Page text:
If the government is sufficiently motivated, it could initiate de-naturalization proceedings against Mr. Singh because he obtained his citizenship by fraud.
The United States Court of Appeals for the Third Circuit decided this case. Mr. Singh, a naturalized U.S. citizen, faced removal (deportation) proceedings.
Mr. Singh arrived to the U.S. in 1991, without travel documents or identification. He falsely stated that his name was Davinder Singh. The government obtained a removal (deportation) order against him. Mr. Singh filed an asylum application under the name Baljinder Singh, and married a US citizen. He also petitioned to adjust his status from alien to lawful permanent resident. He didn’t disclose his prior immigration history and deportation order in his application. The INS granted him lawful permanent residence status. He applied for, and was granted citizenship in 2006. He didn’t disclose his negative immigration history.
He was faced with a drug charge in 2011, and pled guilty. This lead to more immigration problems, even though he was a U.S. citizen. The Department of Homeland Security served him with a notice to appear (NTA). The government argued he was removable (deportable) due to his drug conviction. Secondly, his naturalization wasn’t valid, due to fraud.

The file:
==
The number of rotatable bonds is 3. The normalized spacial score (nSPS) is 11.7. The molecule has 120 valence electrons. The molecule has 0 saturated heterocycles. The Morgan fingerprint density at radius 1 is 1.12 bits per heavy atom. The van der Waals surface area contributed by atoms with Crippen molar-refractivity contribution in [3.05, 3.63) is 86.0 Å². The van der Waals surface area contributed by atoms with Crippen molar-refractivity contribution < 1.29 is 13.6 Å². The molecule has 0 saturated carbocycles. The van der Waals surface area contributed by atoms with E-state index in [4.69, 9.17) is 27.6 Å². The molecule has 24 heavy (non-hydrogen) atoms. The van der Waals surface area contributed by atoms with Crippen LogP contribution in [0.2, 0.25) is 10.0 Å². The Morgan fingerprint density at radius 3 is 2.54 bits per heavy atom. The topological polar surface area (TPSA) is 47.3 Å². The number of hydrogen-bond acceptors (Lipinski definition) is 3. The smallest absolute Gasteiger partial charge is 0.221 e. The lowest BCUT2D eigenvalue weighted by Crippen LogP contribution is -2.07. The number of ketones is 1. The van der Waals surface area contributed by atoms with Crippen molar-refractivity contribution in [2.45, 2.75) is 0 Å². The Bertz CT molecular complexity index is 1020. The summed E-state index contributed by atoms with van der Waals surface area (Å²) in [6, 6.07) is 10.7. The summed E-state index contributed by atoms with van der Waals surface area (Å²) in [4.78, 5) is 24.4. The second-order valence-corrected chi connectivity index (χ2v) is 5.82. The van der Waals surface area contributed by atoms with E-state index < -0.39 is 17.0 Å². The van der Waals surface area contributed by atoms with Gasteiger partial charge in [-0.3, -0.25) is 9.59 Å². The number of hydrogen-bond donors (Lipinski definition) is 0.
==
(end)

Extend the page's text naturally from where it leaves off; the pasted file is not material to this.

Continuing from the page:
The Court decided in Mr. Singh’s favor. It found that since he was a naturalized citizen at the time of the conviction, he is not removable due to his drug conviction. Secondly, the government could not deport him due to his criminal conviction. The manner in which he obtained his naturalized citizenship was not relevant.
This case is quite important. The government attempted to deport a naturalized U.S. citizen. If they had prevailed, it would have established a terrible precedent. A naturalized citizen would have to be concerned with potential removal proceedings. This case also demonstrates the complexity of U.S. immigration law. Statutory interpretation was crucial to the Court’s decision. An experienced immigration attorney is vital to successful advocacy for your immigration concerns.
If the government is sufficiently motivated, it could initiate de-naturalization proceedings against Mr. Singh because he obtained his citizenship by fraud. But those proceedings are much different than removal proceedings, and Mr. Singh would be entitled to Due Process and to defenses to avoid removal. Mr. Singh is safe for now, and maybe for the long term.